on the first anniversary of W.S. Merwin’s death

For The Anniversary of My Death
Every year without knowing it I have passed the day
When the last fires will wave to me
And the silence will set out
Tireless traveler
Like the beam of a lightless star

Then I will no longer
Find myself in life as in a strange garment
Surprised at the earth
And the love of one woman
And the shamelessness of men
As today writing after three days of rain
Hearing the wren sing and the falling cease
And bowing not knowing to what

– W.S. Merwin,“For the Anniversary of My Death” from The Second Four Books of Poems (Copper Canyon Press, 1993)

for those who mourn

Perfection Wasted – John Updike

And another regrettable thing about death
is the ceasing of your own brand of magic,
which took a whole life to develop and market—
the quips, the witticisms, the slant
adjusted to a few, those loved ones nearest
the lip of the stage, their soft faces blanched
in the footlight glow, their laughter close to tears,
their tears confused with their diamond earrings,
their warm pooled breath in and out with your heartbeat,
their response and your performance twinned.
The jokes over the phone. The memories packed
in the rapid-access file. The whole act.
Who will do it again? That’s it: no one;
imitators and descendants aren’t the same.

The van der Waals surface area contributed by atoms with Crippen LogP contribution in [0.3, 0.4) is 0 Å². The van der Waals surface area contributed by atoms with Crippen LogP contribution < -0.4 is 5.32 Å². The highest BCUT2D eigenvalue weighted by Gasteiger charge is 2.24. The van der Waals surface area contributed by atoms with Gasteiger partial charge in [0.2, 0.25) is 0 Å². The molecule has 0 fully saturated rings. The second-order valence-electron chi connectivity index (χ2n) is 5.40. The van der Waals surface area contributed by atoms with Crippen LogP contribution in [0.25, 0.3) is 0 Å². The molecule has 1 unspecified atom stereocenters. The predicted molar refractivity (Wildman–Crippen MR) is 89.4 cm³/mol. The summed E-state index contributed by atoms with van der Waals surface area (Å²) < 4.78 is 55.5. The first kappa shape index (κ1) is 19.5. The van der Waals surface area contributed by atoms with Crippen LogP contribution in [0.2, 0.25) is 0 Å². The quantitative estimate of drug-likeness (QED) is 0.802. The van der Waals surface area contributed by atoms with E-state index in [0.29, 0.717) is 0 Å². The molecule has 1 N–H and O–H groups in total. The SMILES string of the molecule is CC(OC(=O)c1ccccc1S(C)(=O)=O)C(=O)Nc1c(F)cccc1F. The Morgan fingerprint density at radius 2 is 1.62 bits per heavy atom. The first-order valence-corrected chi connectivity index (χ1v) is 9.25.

Memory Gardens  – Allen Ginsberg, (on the death of Jack Kerouac, October 21, 1969)

Image result for kerouac and ginsberg

covered with yellow leaves

            in morning rain

-Quel Deluge

            he threw up his hands

                        & wrote the Universe dont exist

                                    & died to prove it.

Full Moon over Ozone Park

            Airport Bus rushing thru dusk to


Jack the Wizard in his

                        grave at Lowell

for the first nite—

That Jack thru whose eyes I


            smog glory light

                        gold over Manhattan’s spires

            will never see these

                        chimneys smoking

anymore over statues of Mary

                        in the graveyard

Black misted canyons

                        rising over the bleak


Bright doll-like ads

            for Esso Bread—

Replicas multiplying beards

            Farewell to the Cross—

Eternal fixity, the big headed

            wax painted Buddha doll

                        pale resting incoffined—

Empty-skulled New

                        York streets

Starveling phantoms

            filling city—

Wax dolls walking park


Light gleam in eye glass

Voice echoing thru Microphones

Grand Central Sailor’s

            arrival 2 decades later…

                   feeling melancholy—

Nostalgia for Innocent World

            War II—

A million corpses running

       across 42nd street

Glass buildings rising higher



artificial trees, robot sofas,

                Ignorant cars—

One Way Street to Heaven.


Gray Subway Roar

A wrinkled brown faced fellow

                        with swollen hands

Leans to the blinking plate glass

            mirroring white poles, the heavy car

            sways on tracks uptown to Columbia—

Jack no more’ll step off at Penn Station

            anonymous erranded, eat sandwich

            & drink beer near New Yorker Hotel or walk,

under the shadow of Empire State.

Didn’t we stare at each other length of the car

            & read headlines in faces thru Newspaper Holes?

Sexual cocked & horny bodied young, look